Sun and view angle effects on NDVI determination of land cover types in the Brazilian Amazon region with hyperspectral data

Book Title: NA
Year Published: 2004
Month Published: MAY 20
Author: Galvao, LS ; Ponzoni, FJ ; Epiphanio, JCN ; Rudorff, BFT ; Formaggio, AR
Book Group Author: NA

Solar zenith and view angle effects on the normalized difference vegetation index (NDVI) of land cover types in the Brazilian Amazon region were analysed. Airborne Hyperspectral Mapper (HYMAP) data were collected in 126 narrow bands (450-2500 nm) with a field of view (FOV) of +/-30degrees from nadir. Data collection was performed initially in two flight lines with solar zenith angles of 29degrees and 53degrees. In a third flight line, view angles were up to +60degrees from nadir by airplane banking. Surface reflectance spectra representative of major land cover types were selected, and principal component analysis was applied to indicate their spectral similarity relationships in response to solar zenith angle variations. Reflectance and NDVI differences between pairs of land cover types were plotted for a variable band positioning. Atmospheric and coupled directional effects were analysed for variations in apparent and surface reflectance values, in the depth of the major water vapour absorption bands, and in the NDVI values, as a function of view angle. The results showed that major Amazon land cover types had increased NDVI values with increase in solar zenith angle, especially exposed soil or other vegetated surface components under soil background influence. Small solar zenith angles improved the NDVI contrast between green vegetation and soil and also the land cover discrimination in all bands, except for those placed in the 750-1100 nm range. At large solar zenith angles, this spectral interval was useful to separate primary forest/old woody vegetation regrowth from most of the other surface components due to enhancement in the shade fraction associated with the arboreal covers. Small differences in NDVI values of tropical rainforest were observed between +/-25degrees from nadir. These differences became stronger with the increase in view angle from +25degrees to +60degrees in response to the additive and subtractive contributions of atmospheric scattering and absorption, respectively, and of coupled directional effects.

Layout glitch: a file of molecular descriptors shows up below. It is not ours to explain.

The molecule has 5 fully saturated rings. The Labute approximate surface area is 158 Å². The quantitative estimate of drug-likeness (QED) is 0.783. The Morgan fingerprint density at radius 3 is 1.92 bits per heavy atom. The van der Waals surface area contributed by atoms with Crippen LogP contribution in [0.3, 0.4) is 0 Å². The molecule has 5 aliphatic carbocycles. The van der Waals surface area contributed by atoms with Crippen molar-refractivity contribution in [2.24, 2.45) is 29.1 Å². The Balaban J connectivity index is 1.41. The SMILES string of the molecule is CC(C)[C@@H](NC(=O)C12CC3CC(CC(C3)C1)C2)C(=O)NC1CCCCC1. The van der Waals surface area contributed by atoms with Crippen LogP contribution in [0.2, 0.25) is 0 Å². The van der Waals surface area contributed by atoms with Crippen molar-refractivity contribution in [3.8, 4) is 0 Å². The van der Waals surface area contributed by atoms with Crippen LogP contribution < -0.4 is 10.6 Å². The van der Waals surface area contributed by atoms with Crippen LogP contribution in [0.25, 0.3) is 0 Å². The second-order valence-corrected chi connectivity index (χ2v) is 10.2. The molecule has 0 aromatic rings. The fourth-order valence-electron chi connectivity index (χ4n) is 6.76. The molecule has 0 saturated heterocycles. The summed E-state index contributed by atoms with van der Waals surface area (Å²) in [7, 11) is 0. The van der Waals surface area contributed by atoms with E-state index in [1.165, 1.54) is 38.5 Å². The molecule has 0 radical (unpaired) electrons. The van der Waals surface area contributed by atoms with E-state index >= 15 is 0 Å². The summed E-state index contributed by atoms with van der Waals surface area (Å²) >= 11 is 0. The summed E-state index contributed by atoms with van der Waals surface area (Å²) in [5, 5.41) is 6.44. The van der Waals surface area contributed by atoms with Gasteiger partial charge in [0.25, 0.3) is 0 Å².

Pages: 1861-1879
Volume: 25
Number: 10
Journal ISO: Int. J. Remote Sens.
Organization: NA
ISSN: 0143-1161
DOI: 10.1080/01431160310001598908


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